I Am Biased & An Aberration

Statistical problems with my observations

Until the government imposed lock-downs this year I travelled north during winter to escape the cold weather. As I make a lot of observations compared to others, some interesting things start to become apparent. One such artifact is seasonality records for the Scarlet Percher dragonfly Diplacodes haematodes show a bulge during August and September. This is a fairly common species in New South Wales and Queensland and, with mature males being bright red and perching beside water habitat, also readily photographed. Until this past summer nearly half of the records were from me and the chart pictured here was even more distorted. Anybody looking at that would think there is a strange peak emergence at the end of winter but actually its just a freak emerging from the south. As more users come on board this curve will gradually be flattened but highlights the problem of me. 😊

I am somewhat of a pariah - I'm not doing what everybody else is doing and I'm doing a lot of it. This includes local observations too. For example, a common mushroom here is the attractive, bright blue Pixie's Parasol Mycena interrupta but over 90% of the records on iNaturalist are mine.

But other biases are less apparent. I am more inclined to photograph something I know and ignore stuff I expect won't be identified. Historically I've been ignoring small herbs and bryophytes as unidentifiable and therefore not worth recording. For example, so far this year I have recorded the common moss Cyathophorum bulbosum 20 times, which represents over half the observations here. Its not like it suddenly appeared, I've just not been able to recognize it previously and thought I wouldn't be able to have it identified anyway. Another example is Indian Weed or Eastern St Paul's-Wort Sigesbeckia orientalis: half the Australian records are from me and half of those are from this year.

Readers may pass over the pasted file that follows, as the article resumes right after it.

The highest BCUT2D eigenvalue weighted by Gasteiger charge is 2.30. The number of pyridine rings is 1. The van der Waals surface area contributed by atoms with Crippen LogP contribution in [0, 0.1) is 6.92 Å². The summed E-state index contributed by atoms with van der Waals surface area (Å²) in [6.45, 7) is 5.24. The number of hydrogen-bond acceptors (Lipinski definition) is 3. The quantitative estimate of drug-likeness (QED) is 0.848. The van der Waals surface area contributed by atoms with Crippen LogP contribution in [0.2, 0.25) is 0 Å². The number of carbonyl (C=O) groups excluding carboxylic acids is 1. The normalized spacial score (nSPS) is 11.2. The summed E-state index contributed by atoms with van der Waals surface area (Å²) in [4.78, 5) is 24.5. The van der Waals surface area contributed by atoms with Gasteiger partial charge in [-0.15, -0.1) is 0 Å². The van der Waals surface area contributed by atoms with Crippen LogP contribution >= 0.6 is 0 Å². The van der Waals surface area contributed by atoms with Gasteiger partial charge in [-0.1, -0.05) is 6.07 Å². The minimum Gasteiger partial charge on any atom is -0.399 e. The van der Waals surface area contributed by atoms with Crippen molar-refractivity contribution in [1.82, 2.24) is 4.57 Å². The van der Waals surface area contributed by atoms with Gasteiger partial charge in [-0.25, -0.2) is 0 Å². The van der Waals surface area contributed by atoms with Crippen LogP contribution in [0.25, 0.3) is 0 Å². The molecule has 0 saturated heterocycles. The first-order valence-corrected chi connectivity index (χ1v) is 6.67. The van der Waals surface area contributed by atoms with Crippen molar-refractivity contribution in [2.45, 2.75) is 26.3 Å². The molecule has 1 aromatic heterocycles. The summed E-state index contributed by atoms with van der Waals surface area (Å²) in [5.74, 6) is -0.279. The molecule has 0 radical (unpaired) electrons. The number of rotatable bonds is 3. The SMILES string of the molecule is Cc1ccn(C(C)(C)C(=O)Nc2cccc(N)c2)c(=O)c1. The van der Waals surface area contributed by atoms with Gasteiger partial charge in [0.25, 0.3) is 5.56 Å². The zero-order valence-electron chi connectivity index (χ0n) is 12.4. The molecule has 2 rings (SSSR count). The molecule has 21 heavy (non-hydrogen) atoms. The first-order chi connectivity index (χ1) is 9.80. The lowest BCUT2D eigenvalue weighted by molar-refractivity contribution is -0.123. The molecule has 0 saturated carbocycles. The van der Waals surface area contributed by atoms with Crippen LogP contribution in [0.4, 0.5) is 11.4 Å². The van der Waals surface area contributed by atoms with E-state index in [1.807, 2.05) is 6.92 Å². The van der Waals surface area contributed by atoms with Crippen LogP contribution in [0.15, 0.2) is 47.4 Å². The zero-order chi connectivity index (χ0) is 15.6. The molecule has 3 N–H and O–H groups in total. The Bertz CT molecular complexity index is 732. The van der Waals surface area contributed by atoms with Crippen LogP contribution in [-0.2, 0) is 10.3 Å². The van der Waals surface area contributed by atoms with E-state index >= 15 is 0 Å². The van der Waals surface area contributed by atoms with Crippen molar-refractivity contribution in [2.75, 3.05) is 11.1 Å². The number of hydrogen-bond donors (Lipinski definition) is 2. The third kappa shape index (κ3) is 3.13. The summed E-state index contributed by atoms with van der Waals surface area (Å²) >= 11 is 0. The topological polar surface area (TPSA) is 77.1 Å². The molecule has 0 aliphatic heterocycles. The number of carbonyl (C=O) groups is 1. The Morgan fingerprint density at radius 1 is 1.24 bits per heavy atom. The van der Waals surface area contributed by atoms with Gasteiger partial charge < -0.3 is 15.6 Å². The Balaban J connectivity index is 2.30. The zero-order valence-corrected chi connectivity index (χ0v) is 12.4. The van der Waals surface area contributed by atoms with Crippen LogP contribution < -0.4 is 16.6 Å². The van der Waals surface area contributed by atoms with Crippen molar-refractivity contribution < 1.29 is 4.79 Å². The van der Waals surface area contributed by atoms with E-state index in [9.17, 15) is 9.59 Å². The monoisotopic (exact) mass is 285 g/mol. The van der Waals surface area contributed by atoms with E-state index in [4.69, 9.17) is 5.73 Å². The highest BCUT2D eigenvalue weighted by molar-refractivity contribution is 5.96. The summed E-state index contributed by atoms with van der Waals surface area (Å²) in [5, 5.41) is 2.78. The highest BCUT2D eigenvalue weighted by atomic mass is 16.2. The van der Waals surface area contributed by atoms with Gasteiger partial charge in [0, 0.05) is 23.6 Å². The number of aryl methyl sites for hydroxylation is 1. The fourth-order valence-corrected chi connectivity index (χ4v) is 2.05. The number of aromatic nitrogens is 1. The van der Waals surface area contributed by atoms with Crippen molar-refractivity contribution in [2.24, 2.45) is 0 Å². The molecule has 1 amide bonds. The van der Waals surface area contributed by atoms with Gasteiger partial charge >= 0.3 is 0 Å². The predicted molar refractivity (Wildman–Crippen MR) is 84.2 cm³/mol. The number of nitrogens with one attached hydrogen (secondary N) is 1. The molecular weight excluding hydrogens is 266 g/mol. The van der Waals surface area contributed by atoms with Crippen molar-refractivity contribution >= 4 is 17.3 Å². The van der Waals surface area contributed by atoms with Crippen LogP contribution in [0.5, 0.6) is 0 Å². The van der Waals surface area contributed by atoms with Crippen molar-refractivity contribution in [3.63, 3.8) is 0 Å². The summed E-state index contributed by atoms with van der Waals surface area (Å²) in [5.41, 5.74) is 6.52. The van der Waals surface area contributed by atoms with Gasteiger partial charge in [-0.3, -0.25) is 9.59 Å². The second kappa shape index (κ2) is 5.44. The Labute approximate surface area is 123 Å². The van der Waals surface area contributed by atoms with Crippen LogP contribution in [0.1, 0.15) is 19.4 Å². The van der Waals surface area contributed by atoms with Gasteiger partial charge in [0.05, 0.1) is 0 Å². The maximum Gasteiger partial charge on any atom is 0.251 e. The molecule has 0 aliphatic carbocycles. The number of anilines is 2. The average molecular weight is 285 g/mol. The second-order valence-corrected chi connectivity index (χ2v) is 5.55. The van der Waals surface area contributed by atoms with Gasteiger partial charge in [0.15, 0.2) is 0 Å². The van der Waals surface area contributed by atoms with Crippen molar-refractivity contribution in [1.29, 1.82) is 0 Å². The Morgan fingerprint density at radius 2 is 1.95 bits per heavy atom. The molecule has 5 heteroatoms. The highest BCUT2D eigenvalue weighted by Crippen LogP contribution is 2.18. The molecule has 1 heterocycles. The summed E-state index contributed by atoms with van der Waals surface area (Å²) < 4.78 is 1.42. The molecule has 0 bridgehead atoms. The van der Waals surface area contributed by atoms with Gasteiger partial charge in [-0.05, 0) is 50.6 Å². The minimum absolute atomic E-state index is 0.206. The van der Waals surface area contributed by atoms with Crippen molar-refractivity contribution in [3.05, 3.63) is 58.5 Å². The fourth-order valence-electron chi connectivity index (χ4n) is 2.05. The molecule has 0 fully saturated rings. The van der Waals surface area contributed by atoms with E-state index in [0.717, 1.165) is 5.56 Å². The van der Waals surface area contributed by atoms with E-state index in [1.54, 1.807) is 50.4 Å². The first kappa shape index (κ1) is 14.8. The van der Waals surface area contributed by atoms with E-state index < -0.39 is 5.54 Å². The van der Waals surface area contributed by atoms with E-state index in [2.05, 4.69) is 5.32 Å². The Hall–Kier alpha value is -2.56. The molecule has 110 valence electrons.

So by being one of the more active observers I am introducing statistical biases. I hope you don't mind. 😎

Posted on May 09, 2020 11:41 PM by reiner reiner


Hi Reiner
Very interesting observation but I , at least, forgive your 'biased' entries. We just need a lot more people making observations, as you say, to smooth out the curves a bit. But I don't think I will ever keep up with you.
Linda R

Posted by lroganentsocvic about 4 years ago

Yes, I've long known this about you, and weight your observations accordingly ... ;)
All good, all threads in a huge tapestry that will slowly resolve somewhat. Hopefully it takes a long time, as a defacto measure of resilience and distribution. We will barely dent Coleopteran diversity.

Posted by dustaway about 4 years ago

Thanks @reiner for your very pertinent comments.Self assessment of your prolific submission rate is entirely appropriate, for the reasons you so clearly explain. I trust you are not being critical of your approach to iNat usage because if I'm certain about anything, it's that EVERY iNat user who contributes submissions on an ongoing basis, regardless of how many or how few,has (knowingly or unknowingly) selection biases that, one way or another, skew the net statistical significance for each and every species.
I will use butterflies and moths as another example:-Monarch butterflies are so well known, easy to notice,and so widely distributed globally that almost every primary school kid (e.g. in North America and Australasia ) knows what they are and has seen them,in life or in pictures , so iNat gathers huge amounts of Monarch data.Many observations of this taxon are from citizens whose overall inat submission numbers are small, and a disproportionate number of such users are what I will term transients, people who sign up, have a brief fling (nothing wrong with that) then 'disappear ' (for any number of reasons...loss of interest, illness, time constraints etc etc).I could add many more confounding variables or potential biases , but my point is clear enough already .
Inherent in any biodata gathering website ,particularly those embracing citizen science in such a user friendly format as iNat, is a long list of biases, mostly observer based. Keep up your fantastic work, please and thank you 🙂

Posted by davemmdave about 4 years ago

Oh, and if you are an aberration,I don't even want to think about what word would best describe me!(Lol)

Posted by davemmdave about 4 years ago

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